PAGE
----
Based on Census records it is clear that thee number of Labrador schooners operating out of Bareneed had been decreasing steadily since the 1880s.
The Census of 1901 recorded that there were three vessels from Bareneed engaged in the Labrador fishery (none from the Dock) with a total tonnage of 124. Two of these were small with a combined tonnage of 49 and the third was 75 Tons. This was the only vessel over 60 Tons on the Port de Grave Peninsula. There is no information on who owned these vessels.
The decrease in the number of Labrador schooners operating out of Bareneed was associated with a decrease in the Labrador Cod landed there (see Census records below).
It might seem strange that this period, between 1890 and 1911, when Labrador Cod landed at Bareneed decreased to near zero, corresponded to a period of good inshore cod catches in NE Newfoundland and coastal Labrador (see graph of long term cod catches presented earlier). There were several factors at play here:
#1. The cod catch statistics include the French Shore off NE Newfoundland which became available to Newfoundland fishermen during this period and catches from the floater fishery that allowed the Newfoundland fishermen to search out the Cod. “Floaters” who lived on board their schooners and moved around to the various fishing grounds and generally salted their catch on board and brought it back to the island to be dried. During this period there was a significant increase in the number of Floaters.
#2. By contrast the Bareneed schooner owners tended to be stationers who operated from established fishing rooms. In the case of Bareneed fishermen these were clustered around Indian Tickle. These fishermen depended on inshore cod stocks in a relatively short distance of their stations. In many cases these were rapidly becoming depleted.
#3. Another factor that was cumming into play was the introduction of a steam powered coastal boat service that could carry crews to their stations in Labrador and steam powered freighters operated by large merchants that could buy the fish in Labrador and deliver it directly to foreign markets. As a result of these two factors it was no longer necessary for the stationers to depend on schooners to transport crews and fish. This fishery is discussed in the next section that covers the period from 1901-1948.
Collapse and Migration
By the 1890s inshore cod stocks in the traditional near shore Labrador stationer fishing grounds (e.g. Indian Tickle) were starting to decrease due to over fishing forcing the fishermen to venture further north looking for new stocks. By this time, half the colony’s workforce fished, and almost 85 cents in every dollar of the island’s export earnings came from the cod and seal fisheries. In these circumstances, market perturbations hit Newfoundland hard (Graeme Wynn in Managed Annihilation, 2010).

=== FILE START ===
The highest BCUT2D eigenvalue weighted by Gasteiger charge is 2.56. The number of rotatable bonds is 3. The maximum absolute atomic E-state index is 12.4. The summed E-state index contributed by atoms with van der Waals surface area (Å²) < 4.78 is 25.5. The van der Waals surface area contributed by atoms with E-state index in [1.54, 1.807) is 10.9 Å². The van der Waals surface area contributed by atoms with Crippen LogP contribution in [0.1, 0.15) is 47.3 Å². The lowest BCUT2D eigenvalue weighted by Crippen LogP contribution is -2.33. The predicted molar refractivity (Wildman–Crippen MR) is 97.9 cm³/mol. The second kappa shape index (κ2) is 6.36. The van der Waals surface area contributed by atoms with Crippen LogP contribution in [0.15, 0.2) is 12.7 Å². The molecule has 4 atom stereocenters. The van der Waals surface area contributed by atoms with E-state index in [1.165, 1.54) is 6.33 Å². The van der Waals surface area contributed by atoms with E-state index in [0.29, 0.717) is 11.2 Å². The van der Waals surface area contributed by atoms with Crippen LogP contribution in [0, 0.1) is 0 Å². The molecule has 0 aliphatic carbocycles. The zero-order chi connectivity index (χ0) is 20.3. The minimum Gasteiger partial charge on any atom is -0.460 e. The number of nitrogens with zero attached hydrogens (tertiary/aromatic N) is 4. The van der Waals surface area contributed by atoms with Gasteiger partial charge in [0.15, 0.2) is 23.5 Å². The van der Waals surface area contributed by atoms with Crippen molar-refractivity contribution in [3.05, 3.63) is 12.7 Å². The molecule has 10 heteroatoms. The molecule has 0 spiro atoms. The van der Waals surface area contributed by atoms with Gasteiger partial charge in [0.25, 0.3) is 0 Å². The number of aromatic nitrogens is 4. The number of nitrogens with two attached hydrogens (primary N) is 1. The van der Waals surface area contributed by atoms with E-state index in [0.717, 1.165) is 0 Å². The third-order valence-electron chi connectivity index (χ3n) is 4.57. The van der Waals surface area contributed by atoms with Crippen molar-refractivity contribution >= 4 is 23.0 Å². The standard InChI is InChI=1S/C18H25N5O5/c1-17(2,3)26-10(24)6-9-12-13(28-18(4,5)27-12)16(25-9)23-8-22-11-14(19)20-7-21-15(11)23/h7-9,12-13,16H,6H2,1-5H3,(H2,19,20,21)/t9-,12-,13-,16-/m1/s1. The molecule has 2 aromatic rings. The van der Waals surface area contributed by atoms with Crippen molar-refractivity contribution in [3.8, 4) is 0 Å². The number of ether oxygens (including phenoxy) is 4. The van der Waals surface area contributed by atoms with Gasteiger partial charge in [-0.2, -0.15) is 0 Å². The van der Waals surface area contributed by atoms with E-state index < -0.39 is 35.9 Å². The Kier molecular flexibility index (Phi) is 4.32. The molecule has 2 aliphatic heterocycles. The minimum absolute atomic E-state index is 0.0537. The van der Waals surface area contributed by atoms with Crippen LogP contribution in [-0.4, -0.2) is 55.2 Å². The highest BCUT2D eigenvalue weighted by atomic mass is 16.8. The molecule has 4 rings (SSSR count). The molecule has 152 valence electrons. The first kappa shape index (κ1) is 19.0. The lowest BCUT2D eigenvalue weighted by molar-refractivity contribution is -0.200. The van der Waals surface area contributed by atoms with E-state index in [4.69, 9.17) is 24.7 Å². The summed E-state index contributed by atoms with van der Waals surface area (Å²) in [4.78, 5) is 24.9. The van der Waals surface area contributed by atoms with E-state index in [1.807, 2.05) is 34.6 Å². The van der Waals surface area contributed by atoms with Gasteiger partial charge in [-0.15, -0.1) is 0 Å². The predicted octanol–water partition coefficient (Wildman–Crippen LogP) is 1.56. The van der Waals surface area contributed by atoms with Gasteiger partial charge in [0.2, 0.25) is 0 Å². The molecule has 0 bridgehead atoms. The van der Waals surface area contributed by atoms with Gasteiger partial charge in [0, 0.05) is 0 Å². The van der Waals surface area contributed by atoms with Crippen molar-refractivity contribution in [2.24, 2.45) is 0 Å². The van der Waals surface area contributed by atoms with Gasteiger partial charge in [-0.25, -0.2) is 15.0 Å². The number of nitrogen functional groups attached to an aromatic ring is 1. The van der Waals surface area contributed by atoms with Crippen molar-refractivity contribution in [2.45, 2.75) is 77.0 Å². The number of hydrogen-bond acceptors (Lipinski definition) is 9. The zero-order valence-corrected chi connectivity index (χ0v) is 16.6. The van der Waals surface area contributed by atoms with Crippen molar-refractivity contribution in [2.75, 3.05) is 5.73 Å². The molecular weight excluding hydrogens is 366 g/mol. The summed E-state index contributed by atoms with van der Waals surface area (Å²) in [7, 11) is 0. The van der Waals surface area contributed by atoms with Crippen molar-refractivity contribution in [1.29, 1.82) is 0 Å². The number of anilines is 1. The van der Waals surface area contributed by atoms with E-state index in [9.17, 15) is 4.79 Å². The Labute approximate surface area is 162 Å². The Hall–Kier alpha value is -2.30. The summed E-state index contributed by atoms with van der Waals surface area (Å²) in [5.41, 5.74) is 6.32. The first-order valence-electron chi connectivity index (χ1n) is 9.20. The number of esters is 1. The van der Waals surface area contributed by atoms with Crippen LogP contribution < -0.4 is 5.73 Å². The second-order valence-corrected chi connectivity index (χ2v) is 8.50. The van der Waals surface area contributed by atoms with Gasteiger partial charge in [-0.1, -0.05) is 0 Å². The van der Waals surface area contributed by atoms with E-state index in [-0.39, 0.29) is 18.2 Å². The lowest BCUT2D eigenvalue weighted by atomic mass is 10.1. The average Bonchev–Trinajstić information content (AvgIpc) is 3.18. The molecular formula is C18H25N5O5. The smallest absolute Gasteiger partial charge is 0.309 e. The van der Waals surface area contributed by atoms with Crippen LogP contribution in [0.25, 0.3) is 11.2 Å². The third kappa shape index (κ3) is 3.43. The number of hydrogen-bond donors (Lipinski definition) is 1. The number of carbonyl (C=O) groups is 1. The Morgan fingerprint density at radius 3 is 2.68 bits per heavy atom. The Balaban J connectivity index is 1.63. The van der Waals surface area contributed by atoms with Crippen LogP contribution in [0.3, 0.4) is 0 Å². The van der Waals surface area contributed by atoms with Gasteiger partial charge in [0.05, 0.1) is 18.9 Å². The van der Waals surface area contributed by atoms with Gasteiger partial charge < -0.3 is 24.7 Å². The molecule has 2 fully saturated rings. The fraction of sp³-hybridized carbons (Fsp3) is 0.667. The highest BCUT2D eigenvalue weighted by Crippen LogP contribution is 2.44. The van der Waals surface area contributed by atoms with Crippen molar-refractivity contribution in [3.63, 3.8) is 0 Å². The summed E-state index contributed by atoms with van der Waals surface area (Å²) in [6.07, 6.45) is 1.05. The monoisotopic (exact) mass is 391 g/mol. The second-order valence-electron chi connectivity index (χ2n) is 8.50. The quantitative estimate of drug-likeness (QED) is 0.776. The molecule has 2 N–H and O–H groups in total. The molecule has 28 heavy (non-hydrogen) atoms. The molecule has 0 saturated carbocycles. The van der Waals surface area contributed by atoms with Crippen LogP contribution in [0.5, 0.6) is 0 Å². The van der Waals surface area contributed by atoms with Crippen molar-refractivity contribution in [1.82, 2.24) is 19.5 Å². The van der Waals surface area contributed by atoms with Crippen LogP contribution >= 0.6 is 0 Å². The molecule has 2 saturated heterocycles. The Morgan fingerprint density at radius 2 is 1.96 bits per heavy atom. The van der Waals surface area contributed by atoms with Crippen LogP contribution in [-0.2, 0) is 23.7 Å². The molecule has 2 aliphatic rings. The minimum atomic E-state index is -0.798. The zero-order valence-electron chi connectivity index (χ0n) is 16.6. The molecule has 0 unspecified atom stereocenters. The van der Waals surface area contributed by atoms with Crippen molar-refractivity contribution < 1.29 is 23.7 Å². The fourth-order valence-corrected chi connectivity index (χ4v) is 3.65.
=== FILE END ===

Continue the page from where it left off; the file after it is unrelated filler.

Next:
By the 1890s a complex mixture of changing consumer preferences, increasing competition from Nordic countries, decreasing quality due to changes in the methods of production was putting stress on world markets for Newfoundland salt cod (see Daniel Banoub, 2016).
In 1994 these stresses combined with poor financial management resulted in a total collapse of the Newfoundland economy. On 10 December 1894, two of Newfoundland and Labrador’s three banks closed their doors and never opened them again. The impacts were immediate and widespread – businesses collapsed, workers became suddenly unemployed, families lost their savings, and the country, which used the bank notes as its main source of currency, was left with no reliable circulating medium (Source Heritage NL).
The following clippings from Newfoundland newspapers demonstrate the impact this was having on fishing communities in Conception Bay.
Odds and Ends
Conditions in Bareneed heated up in 1886 with reports of a gold find in the Bareneed Hills!! However, this proved to be Fools Gold.
Despite the hard times there were still distractions to be found in Bareneed.
In 1897 the 50th Jubilee of Queen Victoria’s Reign was time for a big celebration in Bareneed.
On 22 January 1901 Queen Victoria died and this could be seen as the beginning of the end for both the British Empire and Bareneed.